Can you judge an annual report by its cover?

The cover of your annual report can be a vital part of your communication effort. Jarrad Comley surveyed all FTSE 100 and 250 reports to discover how IROs are approaching this mission.

The clock is ticking down to the introduction of the EU’s latest directive, which will see the Single Electronic Format begin to take effect in January 2020. It heralds a big change in the annual reporting landscape and I’m really interested in one potential side effect – whether reports will become less communicative.

My approach was simple. Download every report from the FTSE 100 and FTSE 250 and ask one question of each – does it have a message on the cover? If yes, is it a branded message or a performance message?

To clarify my categories: a ‘branded message’ is a phrase used in their brand, an extension of a campaign message, a description of the business, or a company tagline. In contrast, a ‘performance message’ is one that directly speaks to the contents of the report, acting as a summary of the year.

As I had gone to the effort to download 350 annual reports, I thought I’d also look for a few more indicators. Do they continue the cover message inside the report and use it as a structure, essentially proving the cover statement? Do they introduce their purpose in the opening pages, rather than embedded into the statements? And finally, how many reports still use photography?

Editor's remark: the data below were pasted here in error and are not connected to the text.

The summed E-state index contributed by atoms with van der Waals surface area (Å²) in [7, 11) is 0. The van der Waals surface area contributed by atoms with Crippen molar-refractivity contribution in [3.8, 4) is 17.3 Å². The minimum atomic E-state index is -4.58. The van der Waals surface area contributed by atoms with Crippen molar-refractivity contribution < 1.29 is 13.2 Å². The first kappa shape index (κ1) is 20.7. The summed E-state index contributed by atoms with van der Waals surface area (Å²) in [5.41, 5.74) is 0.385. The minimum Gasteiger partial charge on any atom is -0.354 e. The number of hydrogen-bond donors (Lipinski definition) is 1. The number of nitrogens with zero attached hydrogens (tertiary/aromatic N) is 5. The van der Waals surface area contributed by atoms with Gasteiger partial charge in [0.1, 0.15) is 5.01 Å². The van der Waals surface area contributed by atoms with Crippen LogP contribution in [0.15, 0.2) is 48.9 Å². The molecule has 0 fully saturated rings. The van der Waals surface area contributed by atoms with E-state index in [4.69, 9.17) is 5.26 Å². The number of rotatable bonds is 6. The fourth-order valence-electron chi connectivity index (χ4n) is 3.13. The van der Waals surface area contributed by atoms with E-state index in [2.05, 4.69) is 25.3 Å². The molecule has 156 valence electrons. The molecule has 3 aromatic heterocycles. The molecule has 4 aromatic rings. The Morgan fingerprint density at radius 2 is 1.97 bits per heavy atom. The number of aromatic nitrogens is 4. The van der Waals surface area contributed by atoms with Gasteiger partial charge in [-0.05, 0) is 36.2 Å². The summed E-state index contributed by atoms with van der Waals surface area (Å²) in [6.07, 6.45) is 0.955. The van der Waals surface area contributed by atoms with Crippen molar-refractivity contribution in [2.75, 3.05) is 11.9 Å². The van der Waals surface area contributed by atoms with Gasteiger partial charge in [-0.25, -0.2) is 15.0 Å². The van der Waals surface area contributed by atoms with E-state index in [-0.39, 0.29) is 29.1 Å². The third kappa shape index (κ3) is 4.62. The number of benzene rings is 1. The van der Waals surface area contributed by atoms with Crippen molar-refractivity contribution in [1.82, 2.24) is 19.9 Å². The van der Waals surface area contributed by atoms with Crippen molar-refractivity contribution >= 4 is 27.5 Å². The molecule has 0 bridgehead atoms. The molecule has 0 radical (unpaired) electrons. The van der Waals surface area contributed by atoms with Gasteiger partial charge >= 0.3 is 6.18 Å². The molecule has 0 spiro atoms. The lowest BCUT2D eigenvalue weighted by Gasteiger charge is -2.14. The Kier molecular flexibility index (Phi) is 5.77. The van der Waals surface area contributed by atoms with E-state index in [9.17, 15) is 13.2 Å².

FTSE 100 companies

Amongst the FTSE 100, 72% of companies put a message on their cover, whether it be about brand or performance. Of these 72 companies, 67 are using what I categorised as a branded theme. Things like EasyJet’s ‘The warmest welcome in the sky’ or Inmarsat’s ‘Enabling Connectivity’. These statements talk to the value of the company’s long-term brand strategy rather than last year’s historic performance. I think that 67% is significant. It says to me that companies want their stakeholders to think of them not only in the context of their numbers but as a brand, with a vision.

Only five companies opted to use their cover to describe the performance of the year which is an extremely small number given the report is essentially all about performance, but understandable if the document is seen as a record against the company’s long-term strategy rather than a snapshot of 2018. Having worked with clients to develop cover themes I also suspect that accurately reducing the complexities of an entire year into a pithy phrase is no longer worth the effort. It may also be the evolution in best practice reporting to recognise the needs of broader stakeholders – specifically non-financial audiences.

One indicator suggesting reports are already beginning to focus on compliance rather than a bespoke investment story is demonstrated by the fact that only 19 reports in the FTSE 100 set out a theme on the cover and used it to frame the story inside the report. Severn Trent’s ‘Wonderful on tap’ theme was one of the few reports where the title continued inside the book, establishing a framework to describe performance. Another was Ocado who used the cover line ‘Changing the way the world shops’ to explain their ‘Now is our time’ performance summary.